With this approach, any entry point to a core content page can be the user’s “home page”. Connecting core content buckets using the inward and forward paths, where appropriate, reveals optimal content flows through the site. If you created task-based personas (recommended!), each flow can represent an optimized experience for each customer/user persona.

Leveraging Omnichannel Opportunities

The advantage of examining customer experience as a holistic strategy — rather than project-specific deliverables — comes to life when we think about how content and interaction touchpoints can be optimized and reused across multiple service channels and campaigns.

Customers do not limit their interactions with a brand to a single channel. It is increasingly common for people to discover, explore and purchase products and services while switching between channels in the process. Using the experience map to plan for this dynamic provides greater value and consistency across all channels.

Each channel will certainly have unique needs, but anchoring them to a common strategy drives operational efficiency and brand consistency – and contributes to a seamless customer experience.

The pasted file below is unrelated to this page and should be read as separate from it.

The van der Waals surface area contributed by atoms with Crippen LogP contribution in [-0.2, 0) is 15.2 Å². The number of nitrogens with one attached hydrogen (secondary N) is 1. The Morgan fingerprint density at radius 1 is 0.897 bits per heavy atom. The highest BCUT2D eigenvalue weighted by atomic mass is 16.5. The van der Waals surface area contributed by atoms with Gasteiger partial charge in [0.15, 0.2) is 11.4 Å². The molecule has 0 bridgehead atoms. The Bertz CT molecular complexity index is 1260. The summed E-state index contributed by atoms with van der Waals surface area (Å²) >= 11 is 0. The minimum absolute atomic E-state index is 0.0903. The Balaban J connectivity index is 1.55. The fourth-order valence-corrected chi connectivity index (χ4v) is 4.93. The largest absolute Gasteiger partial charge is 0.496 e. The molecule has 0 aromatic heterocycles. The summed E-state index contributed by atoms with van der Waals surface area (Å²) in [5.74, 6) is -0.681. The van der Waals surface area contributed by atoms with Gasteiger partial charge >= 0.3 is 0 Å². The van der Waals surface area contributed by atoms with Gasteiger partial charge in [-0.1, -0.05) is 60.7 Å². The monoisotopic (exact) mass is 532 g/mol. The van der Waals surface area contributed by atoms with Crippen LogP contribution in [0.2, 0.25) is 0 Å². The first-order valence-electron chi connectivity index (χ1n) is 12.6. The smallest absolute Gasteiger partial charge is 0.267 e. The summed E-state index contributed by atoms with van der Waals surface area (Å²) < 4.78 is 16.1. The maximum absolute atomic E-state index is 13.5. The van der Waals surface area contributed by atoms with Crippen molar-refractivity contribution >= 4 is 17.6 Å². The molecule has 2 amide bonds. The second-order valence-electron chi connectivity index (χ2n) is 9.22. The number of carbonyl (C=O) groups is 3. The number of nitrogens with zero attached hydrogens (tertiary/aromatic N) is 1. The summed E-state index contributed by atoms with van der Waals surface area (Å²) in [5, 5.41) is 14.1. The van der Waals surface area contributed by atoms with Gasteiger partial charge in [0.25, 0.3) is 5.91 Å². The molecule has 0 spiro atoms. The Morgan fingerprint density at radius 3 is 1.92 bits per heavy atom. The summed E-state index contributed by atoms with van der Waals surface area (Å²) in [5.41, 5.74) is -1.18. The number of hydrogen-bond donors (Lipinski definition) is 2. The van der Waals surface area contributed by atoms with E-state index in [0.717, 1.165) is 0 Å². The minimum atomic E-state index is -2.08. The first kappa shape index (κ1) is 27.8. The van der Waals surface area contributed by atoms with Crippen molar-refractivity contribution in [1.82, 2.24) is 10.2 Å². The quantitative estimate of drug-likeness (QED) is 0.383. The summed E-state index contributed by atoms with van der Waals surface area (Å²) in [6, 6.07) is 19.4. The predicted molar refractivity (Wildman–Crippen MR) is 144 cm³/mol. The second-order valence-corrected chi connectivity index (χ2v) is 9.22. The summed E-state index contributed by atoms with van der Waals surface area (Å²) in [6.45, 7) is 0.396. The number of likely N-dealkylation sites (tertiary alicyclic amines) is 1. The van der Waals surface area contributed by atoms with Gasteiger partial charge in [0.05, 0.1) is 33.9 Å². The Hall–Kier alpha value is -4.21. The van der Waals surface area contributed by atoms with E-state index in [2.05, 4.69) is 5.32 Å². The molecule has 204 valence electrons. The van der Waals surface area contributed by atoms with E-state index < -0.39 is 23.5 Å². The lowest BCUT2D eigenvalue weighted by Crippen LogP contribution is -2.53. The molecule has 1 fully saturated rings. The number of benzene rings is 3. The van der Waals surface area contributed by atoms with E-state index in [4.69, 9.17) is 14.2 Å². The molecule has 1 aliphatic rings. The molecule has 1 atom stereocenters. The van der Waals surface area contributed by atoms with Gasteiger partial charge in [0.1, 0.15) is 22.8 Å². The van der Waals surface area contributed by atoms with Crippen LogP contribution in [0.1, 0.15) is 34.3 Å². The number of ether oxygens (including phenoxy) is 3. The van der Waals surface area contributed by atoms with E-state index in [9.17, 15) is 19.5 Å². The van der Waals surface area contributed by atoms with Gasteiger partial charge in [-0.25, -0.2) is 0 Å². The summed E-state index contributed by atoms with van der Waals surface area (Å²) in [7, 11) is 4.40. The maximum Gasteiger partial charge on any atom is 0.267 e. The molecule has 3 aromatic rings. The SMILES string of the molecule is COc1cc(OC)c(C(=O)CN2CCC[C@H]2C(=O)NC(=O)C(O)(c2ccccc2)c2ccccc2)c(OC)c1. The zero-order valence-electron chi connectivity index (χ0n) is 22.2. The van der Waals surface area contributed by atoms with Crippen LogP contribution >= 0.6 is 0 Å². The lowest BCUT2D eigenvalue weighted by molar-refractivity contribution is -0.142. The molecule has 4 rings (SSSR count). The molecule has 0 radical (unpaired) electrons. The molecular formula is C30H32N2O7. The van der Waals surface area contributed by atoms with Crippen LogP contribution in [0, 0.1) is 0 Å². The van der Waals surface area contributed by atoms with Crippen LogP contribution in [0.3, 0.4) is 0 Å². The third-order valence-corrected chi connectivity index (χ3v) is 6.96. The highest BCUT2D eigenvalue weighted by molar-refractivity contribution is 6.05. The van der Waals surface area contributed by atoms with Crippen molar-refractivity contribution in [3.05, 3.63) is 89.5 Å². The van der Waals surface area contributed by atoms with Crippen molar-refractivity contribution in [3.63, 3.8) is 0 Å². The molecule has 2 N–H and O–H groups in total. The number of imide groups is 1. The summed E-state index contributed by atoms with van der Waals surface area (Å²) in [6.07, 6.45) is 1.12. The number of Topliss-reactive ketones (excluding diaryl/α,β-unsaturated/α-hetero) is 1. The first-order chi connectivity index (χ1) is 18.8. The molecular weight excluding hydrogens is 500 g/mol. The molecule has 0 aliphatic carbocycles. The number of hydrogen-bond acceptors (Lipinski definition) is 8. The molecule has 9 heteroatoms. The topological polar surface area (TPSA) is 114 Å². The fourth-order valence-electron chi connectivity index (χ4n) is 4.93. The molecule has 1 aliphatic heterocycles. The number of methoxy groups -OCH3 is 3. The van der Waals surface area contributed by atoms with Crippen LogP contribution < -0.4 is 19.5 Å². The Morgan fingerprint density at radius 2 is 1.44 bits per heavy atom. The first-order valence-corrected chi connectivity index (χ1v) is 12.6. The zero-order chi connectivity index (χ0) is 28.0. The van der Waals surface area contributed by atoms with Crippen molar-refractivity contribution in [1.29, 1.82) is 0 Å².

Conclusion

So, the next time you take on a content project, here are a few steps that will help you to develop a more comprehensive view of the customer experience and end up with a strategy that can be used for multiple channels, yielding a more consistent and more valuable customer experience.

  • View digital transformation in the context of customers’ omnichannel expectations instead of internal technology initiatives
  • Integrate strategy activities — stakeholder interviews, user research, data analytics and metrics — to build a core foundation of customer experience tools
  • Visualize discovery outputs as an Experience Map to facilitate discussions with clients (or across your organization) and uncover additional channel opportunities
  • Use business objectives and top user tasks to identify core content buckets and build a content experience based on successful task flows, not site hierarchy
  • Leverage your core content strategy to build consistency between different implementations in different customer channels

Establishing a customer-centric experience architecture at the beginning of your project helps transform insight and understanding into project deliverables and ensures that content developers, interaction designers and visual designers are all working toward a common understanding of the goals and tasks that need to be met.